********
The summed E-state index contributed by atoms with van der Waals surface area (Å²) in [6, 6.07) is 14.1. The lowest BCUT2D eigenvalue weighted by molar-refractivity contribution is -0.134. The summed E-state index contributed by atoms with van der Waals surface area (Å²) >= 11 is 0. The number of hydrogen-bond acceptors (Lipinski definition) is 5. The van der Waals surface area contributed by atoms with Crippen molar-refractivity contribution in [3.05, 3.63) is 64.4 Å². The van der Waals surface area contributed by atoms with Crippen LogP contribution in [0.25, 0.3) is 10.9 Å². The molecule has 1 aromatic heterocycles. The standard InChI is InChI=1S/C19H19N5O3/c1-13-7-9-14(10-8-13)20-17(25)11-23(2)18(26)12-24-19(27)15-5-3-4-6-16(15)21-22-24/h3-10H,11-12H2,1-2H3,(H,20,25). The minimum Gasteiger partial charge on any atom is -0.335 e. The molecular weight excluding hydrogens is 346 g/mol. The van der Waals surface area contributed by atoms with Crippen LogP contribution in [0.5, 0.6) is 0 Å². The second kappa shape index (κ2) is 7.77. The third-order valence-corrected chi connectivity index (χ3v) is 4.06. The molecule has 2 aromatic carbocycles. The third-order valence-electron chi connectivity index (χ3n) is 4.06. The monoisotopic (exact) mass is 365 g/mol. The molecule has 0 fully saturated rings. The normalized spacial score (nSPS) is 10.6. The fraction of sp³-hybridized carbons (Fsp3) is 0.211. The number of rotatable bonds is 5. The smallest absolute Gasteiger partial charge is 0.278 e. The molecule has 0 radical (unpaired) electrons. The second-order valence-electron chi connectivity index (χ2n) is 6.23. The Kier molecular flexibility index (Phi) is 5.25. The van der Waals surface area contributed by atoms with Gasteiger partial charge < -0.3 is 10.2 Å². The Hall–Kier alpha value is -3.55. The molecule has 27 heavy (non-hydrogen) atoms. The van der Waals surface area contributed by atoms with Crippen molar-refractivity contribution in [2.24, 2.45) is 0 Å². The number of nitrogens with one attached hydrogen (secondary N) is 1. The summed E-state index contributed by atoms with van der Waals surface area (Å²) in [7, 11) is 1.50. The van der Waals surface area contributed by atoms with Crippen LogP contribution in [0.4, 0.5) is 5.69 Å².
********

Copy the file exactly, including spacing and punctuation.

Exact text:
The summed E-state index contributed by atoms with van der Waals surface area (Å²) in [6, 6.07) is 14.1. The lowest BCUT2D eigenvalue weighted by molar-refractivity contribution is -0.134. The summed E-state index contributed by atoms with van der Waals surface area (Å²) >= 11 is 0. The number of hydrogen-bond acceptors (Lipinski definition) is 5. The van der Waals surface area contributed by atoms with Crippen molar-refractivity contribution in [3.05, 3.63) is 64.4 Å². The van der Waals surface area contributed by atoms with Crippen LogP contribution in [0.25, 0.3) is 10.9 Å². The molecule has 1 aromatic heterocycles. The standard InChI is InChI=1S/C19H19N5O3/c1-13-7-9-14(10-8-13)20-17(25)11-23(2)18(26)12-24-19(27)15-5-3-4-6-16(15)21-22-24/h3-10H,11-12H2,1-2H3,(H,20,25). The minimum Gasteiger partial charge on any atom is -0.335 e. The molecular weight excluding hydrogens is 346 g/mol. The van der Waals surface area contributed by atoms with Crippen LogP contribution in [0.5, 0.6) is 0 Å². The second kappa shape index (κ2) is 7.77. The third-order valence-corrected chi connectivity index (χ3v) is 4.06. The molecule has 2 aromatic carbocycles. The third-order valence-electron chi connectivity index (χ3n) is 4.06. The monoisotopic (exact) mass is 365 g/mol. The molecule has 0 fully saturated rings. The normalized spacial score (nSPS) is 10.6. The fraction of sp³-hybridized carbons (Fsp3) is 0.211. The number of rotatable bonds is 5. The smallest absolute Gasteiger partial charge is 0.278 e. The molecule has 0 radical (unpaired) electrons. The second-order valence-electron chi connectivity index (χ2n) is 6.23. The Kier molecular flexibility index (Phi) is 5.25. The van der Waals surface area contributed by atoms with Gasteiger partial charge < -0.3 is 10.2 Å². The Hall–Kier alpha value is -3.55. The molecule has 27 heavy (non-hydrogen) atoms. The van der Waals surface area contributed by atoms with Crippen molar-refractivity contribution in [2.24, 2.45) is 0 Å². The number of nitrogens with one attached hydrogen (secondary N) is 1. The summed E-state index contributed by atoms with van der Waals surface area (Å²) in [7, 11) is 1.50. The van der Waals surface area contributed by atoms with Crippen LogP contribution in [0.4, 0.5) is 5.69 Å².